If you agree upfront that your goal is to create a large pie and to split it evenly, then there’s much less worry and concern. It’s often a great idea to start negotiation with ground rules. If you just jump in, people may keep information hidden. They may not feel like they’re in a cooperative framework because they’re worried everything they say can and will be used against them.

Also, if you propose the cooperative framework, the other side may reject it and say, “I don’t care about that. I just want to take you to the cleaners.” If that’s the case, then you’ve been warned at the outset and maybe should find somebody else to negotiate with.

Q: How did your work on innovation with Ian Ayres of Yale Law School come about?

I was at his birthday party and people were roasting him about some of his crazier ideas. As they were making fun of things he had proposed, again and again I thought, one, I’ve had that idea and, two, I think it’s a great idea. I realized I had found a fellow traveler.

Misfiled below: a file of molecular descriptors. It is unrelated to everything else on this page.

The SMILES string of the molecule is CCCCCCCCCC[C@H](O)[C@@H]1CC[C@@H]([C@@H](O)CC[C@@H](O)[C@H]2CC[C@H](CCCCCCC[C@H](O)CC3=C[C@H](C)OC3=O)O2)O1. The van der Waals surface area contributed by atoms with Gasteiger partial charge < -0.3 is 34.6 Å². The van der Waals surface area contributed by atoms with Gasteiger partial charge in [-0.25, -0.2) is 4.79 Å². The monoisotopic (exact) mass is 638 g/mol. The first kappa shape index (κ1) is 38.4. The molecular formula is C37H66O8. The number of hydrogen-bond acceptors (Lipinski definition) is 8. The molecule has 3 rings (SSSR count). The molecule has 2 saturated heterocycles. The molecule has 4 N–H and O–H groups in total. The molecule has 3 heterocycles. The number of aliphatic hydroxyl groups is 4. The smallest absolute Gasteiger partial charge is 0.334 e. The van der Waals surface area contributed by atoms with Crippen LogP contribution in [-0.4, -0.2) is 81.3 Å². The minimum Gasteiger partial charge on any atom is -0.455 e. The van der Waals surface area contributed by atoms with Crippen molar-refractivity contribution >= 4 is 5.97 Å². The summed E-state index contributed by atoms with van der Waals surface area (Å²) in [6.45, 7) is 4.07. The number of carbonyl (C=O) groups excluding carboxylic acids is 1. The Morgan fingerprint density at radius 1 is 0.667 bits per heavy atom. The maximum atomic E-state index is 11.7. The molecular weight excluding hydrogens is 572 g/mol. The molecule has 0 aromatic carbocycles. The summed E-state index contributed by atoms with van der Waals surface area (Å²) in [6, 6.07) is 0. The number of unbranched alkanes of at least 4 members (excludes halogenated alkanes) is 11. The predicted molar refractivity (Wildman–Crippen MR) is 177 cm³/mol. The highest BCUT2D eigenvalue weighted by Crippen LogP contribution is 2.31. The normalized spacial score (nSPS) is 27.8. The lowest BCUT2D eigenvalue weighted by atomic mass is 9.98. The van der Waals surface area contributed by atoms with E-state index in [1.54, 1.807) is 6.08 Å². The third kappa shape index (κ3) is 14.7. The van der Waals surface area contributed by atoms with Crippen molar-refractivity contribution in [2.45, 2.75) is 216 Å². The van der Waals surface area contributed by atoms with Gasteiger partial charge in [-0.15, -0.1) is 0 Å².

We looked at how we came up with our ideas and whether that same process of creativity that works in academia could be useful to problem solving in the world. We broke it down into a few approaches to developing creative solutions: here’s what you do when incentives are misaligned; or what would you do if you had unlimited resources and then worked on making the solution cheaper; or turn things around, or take an idea from one context and apply it elsewhere. It’s a way to routinize and mechanize the process of problem solving.

Q: Are there examples of ideas in Why Not? that have been put into practice since it was published in 2003?

An easy one is being able to set your phone to stop taking calls from 10:00 p.m. to 8:00 a.m. or whatever times you want it shut off.